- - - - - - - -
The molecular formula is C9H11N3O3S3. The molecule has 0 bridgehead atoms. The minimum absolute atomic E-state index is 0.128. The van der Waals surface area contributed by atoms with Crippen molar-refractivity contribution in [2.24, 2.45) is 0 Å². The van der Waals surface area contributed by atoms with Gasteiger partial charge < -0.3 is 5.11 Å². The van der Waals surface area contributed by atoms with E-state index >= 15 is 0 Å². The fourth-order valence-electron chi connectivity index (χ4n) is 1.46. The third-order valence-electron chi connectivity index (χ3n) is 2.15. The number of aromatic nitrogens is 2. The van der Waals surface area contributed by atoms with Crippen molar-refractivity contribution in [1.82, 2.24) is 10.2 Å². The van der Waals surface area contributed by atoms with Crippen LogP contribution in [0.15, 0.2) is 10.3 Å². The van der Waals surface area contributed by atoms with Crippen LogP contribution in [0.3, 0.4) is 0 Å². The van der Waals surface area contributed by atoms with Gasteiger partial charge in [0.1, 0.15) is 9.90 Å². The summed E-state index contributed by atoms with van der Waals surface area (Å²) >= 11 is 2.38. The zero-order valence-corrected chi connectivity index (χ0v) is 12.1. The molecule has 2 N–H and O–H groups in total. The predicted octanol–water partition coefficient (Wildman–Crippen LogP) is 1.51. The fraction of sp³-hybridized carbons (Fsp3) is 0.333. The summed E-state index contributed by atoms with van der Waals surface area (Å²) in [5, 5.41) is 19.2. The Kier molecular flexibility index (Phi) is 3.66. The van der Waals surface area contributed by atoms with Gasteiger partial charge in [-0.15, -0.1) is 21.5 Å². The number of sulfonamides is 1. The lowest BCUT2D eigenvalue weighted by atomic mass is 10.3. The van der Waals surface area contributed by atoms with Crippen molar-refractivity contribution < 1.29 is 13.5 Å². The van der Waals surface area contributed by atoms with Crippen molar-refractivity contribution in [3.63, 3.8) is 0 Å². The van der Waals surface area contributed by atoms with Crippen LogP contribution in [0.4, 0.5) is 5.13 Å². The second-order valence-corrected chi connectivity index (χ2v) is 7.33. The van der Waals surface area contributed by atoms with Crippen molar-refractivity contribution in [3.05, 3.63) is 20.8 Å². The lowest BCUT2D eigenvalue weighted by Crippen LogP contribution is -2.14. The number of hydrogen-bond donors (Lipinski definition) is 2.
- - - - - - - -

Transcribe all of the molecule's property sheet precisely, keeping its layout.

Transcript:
The molecular formula is C9H11N3O3S3. The molecule has 0 bridgehead atoms. The minimum absolute atomic E-state index is 0.128. The van der Waals surface area contributed by atoms with Crippen molar-refractivity contribution in [2.24, 2.45) is 0 Å². The van der Waals surface area contributed by atoms with Gasteiger partial charge < -0.3 is 5.11 Å². The van der Waals surface area contributed by atoms with E-state index >= 15 is 0 Å². The fourth-order valence-electron chi connectivity index (χ4n) is 1.46. The third-order valence-electron chi connectivity index (χ3n) is 2.15. The number of aromatic nitrogens is 2. The van der Waals surface area contributed by atoms with Crippen molar-refractivity contribution in [1.82, 2.24) is 10.2 Å². The van der Waals surface area contributed by atoms with Crippen LogP contribution in [0.15, 0.2) is 10.3 Å². The van der Waals surface area contributed by atoms with Crippen LogP contribution in [0.3, 0.4) is 0 Å². The van der Waals surface area contributed by atoms with Gasteiger partial charge in [0.1, 0.15) is 9.90 Å². The summed E-state index contributed by atoms with van der Waals surface area (Å²) >= 11 is 2.38. The zero-order valence-corrected chi connectivity index (χ0v) is 12.1. The molecule has 2 N–H and O–H groups in total. The predicted octanol–water partition coefficient (Wildman–Crippen LogP) is 1.51. The fraction of sp³-hybridized carbons (Fsp3) is 0.333. The summed E-state index contributed by atoms with van der Waals surface area (Å²) in [5, 5.41) is 19.2. The Kier molecular flexibility index (Phi) is 3.66. The van der Waals surface area contributed by atoms with Gasteiger partial charge in [-0.15, -0.1) is 21.5 Å². The number of sulfonamides is 1. The lowest BCUT2D eigenvalue weighted by atomic mass is 10.3. The van der Waals surface area contributed by atoms with Crippen molar-refractivity contribution < 1.29 is 13.5 Å². The van der Waals surface area contributed by atoms with Crippen molar-refractivity contribution in [3.63, 3.8) is 0 Å². The van der Waals surface area contributed by atoms with Crippen LogP contribution in [0.4, 0.5) is 5.13 Å². The second-order valence-corrected chi connectivity index (χ2v) is 7.33. The van der Waals surface area contributed by atoms with Crippen molar-refractivity contribution in [3.05, 3.63) is 20.8 Å². The lowest BCUT2D eigenvalue weighted by Crippen LogP contribution is -2.14. The number of hydrogen-bond donors (Lipinski definition) is 2.